Sad streets where life is a gas
Saturday 14 January 1995
Philip MacCann is an energetic and disconcertingly acerbic writer. A trenchant critic of Irish nationalism, he has written scathingly of the failure of many contemporary Irish writers to see beyond their own local identities and introverted anxieties. A Dubliner, he thinks Ireland's Celtic tradition tends away from individuality: "expression is more often that of race consciousness, at worst songful patriotism". So what of his own fictional debut?
Certainly, MacCann cannot be accused of provincialism. The individual stories that comprise The Miracle Shed may be set principally in shadowy, depressed areas of Dublin and Belfast, yet they are not about Ireland; geographical location is the least important thing about them. The Troubles are but a muffled echo, and this Irish earth is never shaken by an exploding bomb. Urban Ireland, with its monstrous high-rises and sprawling council estates, is simply the grimy backdrop to the characters' daily struggles. In "Love Marks", the change of location to London does not signal a change of theme: we could still be in Belfast or Dublin. For MacCann writes exclusively of the poor, the dispossessed and the chronically disturbed: people w ho know nothing but illness, futile striving, debauchery and self-abuse.
United in their common misery, these inner city lives transcend national boundaries: the wearied protagonists speak across the stories with one voice - how solemn and sorrowful it is; but also how human. MacCann constantly strives to find tenderness in suffering and harmony in extremity.
In "Grey Area", for instance, a pubescent boy is taken to a decaying high-rise where he is fondled gleefully by a cunning paedophile. They scarcely communicate, but as the boy ejaculates the man praises him, confessing his love for the boy, even though they have only just met. He lifts the boy and gently cuddles him. We are suddenly moved by the paedophile's plight, finding it within ourselves, in spite of ourselves, to pity him. Similarly, in "Harvester"- a remorselessly repetitive Samuel Beckett pastiche - we listen urgently to the intenal monologue of a disabled pensioner as he struggles to empty rubbish from his flat. The unnamed man is lugubrious and self-pitying; yet he is also capable of love, dreaming endlessly of the young woman who will soon visit the flat to comfort him. We know she will never arrive, but this does not stop us sharing the old man's febrile thoughts and sexual stirrings.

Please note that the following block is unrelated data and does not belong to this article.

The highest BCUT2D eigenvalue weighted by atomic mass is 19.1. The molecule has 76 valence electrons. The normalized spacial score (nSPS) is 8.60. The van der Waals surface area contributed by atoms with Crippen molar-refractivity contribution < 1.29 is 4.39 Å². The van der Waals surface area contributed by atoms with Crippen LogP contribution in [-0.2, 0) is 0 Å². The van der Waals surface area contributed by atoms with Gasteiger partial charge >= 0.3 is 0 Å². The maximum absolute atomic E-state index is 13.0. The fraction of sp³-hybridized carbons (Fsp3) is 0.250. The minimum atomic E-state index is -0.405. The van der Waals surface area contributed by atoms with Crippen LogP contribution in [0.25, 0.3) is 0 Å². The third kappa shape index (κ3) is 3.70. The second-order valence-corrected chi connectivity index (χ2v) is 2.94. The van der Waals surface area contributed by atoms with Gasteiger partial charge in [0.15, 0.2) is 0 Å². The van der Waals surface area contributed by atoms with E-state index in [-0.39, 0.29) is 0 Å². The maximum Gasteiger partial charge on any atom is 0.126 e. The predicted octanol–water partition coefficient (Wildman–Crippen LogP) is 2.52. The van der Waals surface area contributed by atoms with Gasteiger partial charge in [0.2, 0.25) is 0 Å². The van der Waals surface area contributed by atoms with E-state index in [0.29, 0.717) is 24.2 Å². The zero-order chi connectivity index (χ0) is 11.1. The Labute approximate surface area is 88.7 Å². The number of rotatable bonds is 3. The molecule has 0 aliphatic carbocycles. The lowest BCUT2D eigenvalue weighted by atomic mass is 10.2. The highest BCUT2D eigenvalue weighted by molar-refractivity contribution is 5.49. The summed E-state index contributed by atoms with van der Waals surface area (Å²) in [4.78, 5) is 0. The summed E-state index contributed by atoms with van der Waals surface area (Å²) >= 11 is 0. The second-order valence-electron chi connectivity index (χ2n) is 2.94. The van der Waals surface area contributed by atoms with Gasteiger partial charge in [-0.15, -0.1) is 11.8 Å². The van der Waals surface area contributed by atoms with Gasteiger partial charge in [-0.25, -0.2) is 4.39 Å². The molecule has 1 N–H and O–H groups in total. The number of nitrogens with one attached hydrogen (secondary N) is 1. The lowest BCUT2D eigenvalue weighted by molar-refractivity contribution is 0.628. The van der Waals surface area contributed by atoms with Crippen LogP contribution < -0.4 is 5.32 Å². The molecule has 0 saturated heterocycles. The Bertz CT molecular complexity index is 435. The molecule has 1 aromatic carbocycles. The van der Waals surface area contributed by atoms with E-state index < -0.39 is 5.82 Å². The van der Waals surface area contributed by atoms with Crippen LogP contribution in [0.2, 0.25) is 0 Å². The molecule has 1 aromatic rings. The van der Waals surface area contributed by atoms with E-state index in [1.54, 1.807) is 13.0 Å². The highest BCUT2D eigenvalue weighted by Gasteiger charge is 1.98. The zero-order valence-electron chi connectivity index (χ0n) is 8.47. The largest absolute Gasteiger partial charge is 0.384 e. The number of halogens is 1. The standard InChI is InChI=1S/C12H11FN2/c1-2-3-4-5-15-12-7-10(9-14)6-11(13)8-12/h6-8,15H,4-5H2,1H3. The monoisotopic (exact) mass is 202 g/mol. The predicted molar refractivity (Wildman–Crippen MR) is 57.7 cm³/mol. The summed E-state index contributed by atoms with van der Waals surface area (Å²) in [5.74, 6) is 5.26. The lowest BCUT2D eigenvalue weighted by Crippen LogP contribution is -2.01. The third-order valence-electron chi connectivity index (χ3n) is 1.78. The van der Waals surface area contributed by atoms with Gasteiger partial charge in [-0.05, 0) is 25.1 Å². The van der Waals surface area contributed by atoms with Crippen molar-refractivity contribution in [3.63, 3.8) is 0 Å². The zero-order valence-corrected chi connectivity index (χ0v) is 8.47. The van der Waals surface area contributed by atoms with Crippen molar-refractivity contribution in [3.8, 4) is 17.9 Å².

This is fine and powerful new writing. Yet the most impressive stories, such as "Tender" and "Naturally Strange", go further, employing sharp observation and exact dialogue to squeeze a grim humour from even the most hopeless situations. "Tender" is about two jobless pals who spend their afternoons swallowing gas for kicks. Surrounded by slums and begging children and sustained by gas-fuelled fantasies, they sink voluptuously into inertia, prompting the narrator to conclude: "This is where I belong, I t hink: in gas, outside of everything, in nowhere".
"Naturally Strange" is marvellously odd. A raging teenager, dreaming of sex, shares a bed with his pregnant mother in a cramped bedsit. Penniless and luckless, the woman longs for an abortion. She eventually visits a seedy back-street clinic, only to be attacked by a small dog. A scene of sombre suffering is transformed as the woman flees the clinic determined to keep her baby.
As with the stories of Will Self, it is possible to accuse MacCannn of pessimistically exaggerating life's potential for misery, and also of being obsessively preoccupied with deviance and obscenity. Equally, and more damagingly, one can accuse him of being a writer of only one tone: a furious morbidity. In anthologies his originality dazzles; read collectively the stories now seem to overlap and merge too easily, weakening the initial force of his nihilism. But MacCann is a writer with ambition and a sad, sinister style that ought to be widely known.
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